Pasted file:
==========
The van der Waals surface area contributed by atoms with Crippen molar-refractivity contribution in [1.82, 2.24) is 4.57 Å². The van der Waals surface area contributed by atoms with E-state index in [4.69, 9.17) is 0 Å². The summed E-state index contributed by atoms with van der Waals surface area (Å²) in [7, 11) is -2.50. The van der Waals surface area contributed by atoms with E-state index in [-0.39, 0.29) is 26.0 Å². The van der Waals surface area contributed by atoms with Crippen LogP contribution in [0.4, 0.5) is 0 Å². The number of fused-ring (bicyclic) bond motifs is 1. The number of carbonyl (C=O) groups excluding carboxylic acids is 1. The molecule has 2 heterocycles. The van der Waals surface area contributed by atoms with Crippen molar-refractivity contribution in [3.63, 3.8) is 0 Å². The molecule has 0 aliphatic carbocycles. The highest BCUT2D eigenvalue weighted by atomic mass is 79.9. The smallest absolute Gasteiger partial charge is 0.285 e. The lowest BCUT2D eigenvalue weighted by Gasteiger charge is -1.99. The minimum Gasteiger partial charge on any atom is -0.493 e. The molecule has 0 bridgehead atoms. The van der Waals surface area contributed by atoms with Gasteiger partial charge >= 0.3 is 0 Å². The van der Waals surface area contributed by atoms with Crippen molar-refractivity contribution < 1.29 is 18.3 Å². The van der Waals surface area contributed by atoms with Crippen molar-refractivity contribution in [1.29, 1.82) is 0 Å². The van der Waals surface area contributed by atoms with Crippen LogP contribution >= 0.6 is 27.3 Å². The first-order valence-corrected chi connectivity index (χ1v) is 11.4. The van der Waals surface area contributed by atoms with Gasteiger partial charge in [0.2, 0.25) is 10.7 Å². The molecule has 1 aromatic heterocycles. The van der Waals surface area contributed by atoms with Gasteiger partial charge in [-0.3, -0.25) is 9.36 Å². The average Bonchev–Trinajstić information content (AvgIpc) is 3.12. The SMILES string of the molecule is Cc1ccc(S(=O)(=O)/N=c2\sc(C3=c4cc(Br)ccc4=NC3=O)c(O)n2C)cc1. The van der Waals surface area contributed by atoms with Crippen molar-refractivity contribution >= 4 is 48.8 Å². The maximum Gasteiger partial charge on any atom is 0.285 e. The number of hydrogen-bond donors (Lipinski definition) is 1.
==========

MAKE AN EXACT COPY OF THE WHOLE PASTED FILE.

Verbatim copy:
The van der Waals surface area contributed by atoms with Crippen molar-refractivity contribution in [1.82, 2.24) is 4.57 Å². The van der Waals surface area contributed by atoms with E-state index in [4.69, 9.17) is 0 Å². The summed E-state index contributed by atoms with van der Waals surface area (Å²) in [7, 11) is -2.50. The van der Waals surface area contributed by atoms with E-state index in [-0.39, 0.29) is 26.0 Å². The van der Waals surface area contributed by atoms with Crippen LogP contribution in [0.4, 0.5) is 0 Å². The number of fused-ring (bicyclic) bond motifs is 1. The number of carbonyl (C=O) groups excluding carboxylic acids is 1. The molecule has 2 heterocycles. The van der Waals surface area contributed by atoms with Crippen molar-refractivity contribution in [3.63, 3.8) is 0 Å². The molecule has 0 aliphatic carbocycles. The highest BCUT2D eigenvalue weighted by atomic mass is 79.9. The smallest absolute Gasteiger partial charge is 0.285 e. The lowest BCUT2D eigenvalue weighted by Gasteiger charge is -1.99. The minimum Gasteiger partial charge on any atom is -0.493 e. The molecule has 0 bridgehead atoms. The van der Waals surface area contributed by atoms with Gasteiger partial charge >= 0.3 is 0 Å². The van der Waals surface area contributed by atoms with Crippen molar-refractivity contribution < 1.29 is 18.3 Å². The van der Waals surface area contributed by atoms with Crippen molar-refractivity contribution in [1.29, 1.82) is 0 Å². The van der Waals surface area contributed by atoms with Crippen LogP contribution >= 0.6 is 27.3 Å². The first-order valence-corrected chi connectivity index (χ1v) is 11.4. The van der Waals surface area contributed by atoms with Gasteiger partial charge in [0.2, 0.25) is 10.7 Å². The molecule has 1 aromatic heterocycles. The van der Waals surface area contributed by atoms with Gasteiger partial charge in [-0.3, -0.25) is 9.36 Å². The average Bonchev–Trinajstić information content (AvgIpc) is 3.12. The SMILES string of the molecule is Cc1ccc(S(=O)(=O)/N=c2\sc(C3=c4cc(Br)ccc4=NC3=O)c(O)n2C)cc1. The van der Waals surface area contributed by atoms with Crippen molar-refractivity contribution >= 4 is 48.8 Å². The maximum Gasteiger partial charge on any atom is 0.285 e. The number of hydrogen-bond donors (Lipinski definition) is 1.